10. | C.G. Parazzoli, R.B. Greegor, K. Li, B.E.C. Koltenbah, and M.H. Tanielian, “Experimental verification and simulation of negative index of refraction using Snell’s Law,” In press, Phys. Rev. Lett. |

**OCIS Codes**

(160.0160) Materials : Materials

(350.3850) Other areas of optics : Materials processing

**ToC Category:**

Focus Issue: Negative refraction and metamaterials

**History**

Original Manuscript: February 3, 2003

Revised Manuscript: March 15, 2003

Published: April 7, 2003

**Citation**

R. Greegor, C. Parazzoli, K. Li, B. Koltenbah, and M. Tanielian, "Experimental determination and numerical simulation of the properties of negative index of refraction materials," Opt. Express **11**, 688-695 (2003)

http://www.opticsinfobase.org/oe/abstract.cfm?URI=oe-11-7-688

Sort: Journal | Reset

### References

- V. G. Veselago, �??The electrodynamics of substances with simultaneously negative values of permittivity and permeability,�?? Sov. Phys. USPEK1 10, 509 (1968).
- D. R. Smith, W. Padilla, D. C. Vier, S. C. Nemat-Nasser, and S. Schultz, �??A composite medium with simultaneously negative permeability and permittivity,�?? Phys. Rev. Lett. 84, 4184 (2000). [CrossRef] [PubMed]
- R. A. Shelby, D. R. Smith, S. Schultz, �??Experimental verification of a negative index of refraction,�?? Science 292, 77 (2001). [CrossRef] [PubMed]
- T. Weiland, R. Schuhmann, R.B. Greegor, C.G. Parazzoli, A.M. Vetter, D.R. Smith, D.C. Vier and S. Schultz, �??Ab initio numerical simulation of left-handed metamaterials: comparison of calculation and experiment,�?? J. Appl. Phys. 90, 5419 (2001). [CrossRef]
- Microwave Studio and Design Studio are registered trademarks of CST GmbH.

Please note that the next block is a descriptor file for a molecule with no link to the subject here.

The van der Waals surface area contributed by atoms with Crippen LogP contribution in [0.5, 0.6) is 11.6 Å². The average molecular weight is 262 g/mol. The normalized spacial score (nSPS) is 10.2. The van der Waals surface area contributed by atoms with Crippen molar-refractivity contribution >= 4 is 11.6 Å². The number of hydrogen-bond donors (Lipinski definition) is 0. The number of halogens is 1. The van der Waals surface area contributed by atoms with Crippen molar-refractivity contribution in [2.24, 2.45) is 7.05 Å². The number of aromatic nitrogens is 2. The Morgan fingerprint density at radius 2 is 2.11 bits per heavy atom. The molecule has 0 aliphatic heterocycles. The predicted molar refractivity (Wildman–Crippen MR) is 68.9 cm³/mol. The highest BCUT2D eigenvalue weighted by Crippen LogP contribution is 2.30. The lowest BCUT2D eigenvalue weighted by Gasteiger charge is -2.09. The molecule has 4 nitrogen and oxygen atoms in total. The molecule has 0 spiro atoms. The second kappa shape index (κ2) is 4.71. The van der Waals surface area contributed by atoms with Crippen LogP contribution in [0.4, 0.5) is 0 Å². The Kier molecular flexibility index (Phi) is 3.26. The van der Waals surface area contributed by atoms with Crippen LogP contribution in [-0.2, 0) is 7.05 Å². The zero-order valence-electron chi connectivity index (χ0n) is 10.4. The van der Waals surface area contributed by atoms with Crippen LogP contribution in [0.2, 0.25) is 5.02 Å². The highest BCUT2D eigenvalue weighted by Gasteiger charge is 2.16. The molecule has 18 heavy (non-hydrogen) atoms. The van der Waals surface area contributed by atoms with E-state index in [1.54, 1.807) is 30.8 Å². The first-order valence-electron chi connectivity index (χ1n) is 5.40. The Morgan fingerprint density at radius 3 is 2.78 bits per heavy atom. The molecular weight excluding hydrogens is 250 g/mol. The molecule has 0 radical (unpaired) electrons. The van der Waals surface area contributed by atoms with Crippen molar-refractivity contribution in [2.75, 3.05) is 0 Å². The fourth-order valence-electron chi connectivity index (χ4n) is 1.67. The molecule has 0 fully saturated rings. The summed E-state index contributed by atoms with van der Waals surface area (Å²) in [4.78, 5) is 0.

- M. Byindir, K. Aydin, E. Ozbay, P. Markos and C.M. Soukoulis, �??Transmission properties of composite metamaterials in free space,�?? Appl. Phys. Lett. 81, 120 (2002). [CrossRef]
- P Markos and C. M. Soukoulis, �??Transmission studies of left-handed materials,�?? Phys. Rev. B 65, 033401 (2001). [CrossRef]
- R.B. Greegor, C.G. Parazzoli, K. Li and M.H. Tanielian, �??Origin of dissipative losses in negative index of refraction materials,�?? In press Appl. Phys. Lett. 82 (2003).
- R. A. Shelby, D. R. Smith, S. C. Nemat-Nasser, S. Schultz, �??Microwave transmission through a two dimensional , isotropic, left-handed metamaterial,�?? Appl. Phys. Lett. 78, 489 (2001). [CrossRef]
- C.G. Parazzoli, R.B. Greegor, K. Li, B.E.C. Koltenbah and M.H. Tanielian, �??Experimental verification and simulation of negative index of refraction using Snell�??s Law,�?? In press, Phys. Rev. Lett. 90(10), (2003).

## Cited By |
Alert me when this paper is cited |

OSA is able to provide readers links to articles that cite this paper by participating in CrossRef's Cited-By Linking service. CrossRef includes content from more than 3000 publishers and societies. In addition to listing OSA journal articles that cite this paper, citing articles from other participating publishers will also be listed.

« Previous Article | Next Article »

OSA is a member of CrossRef.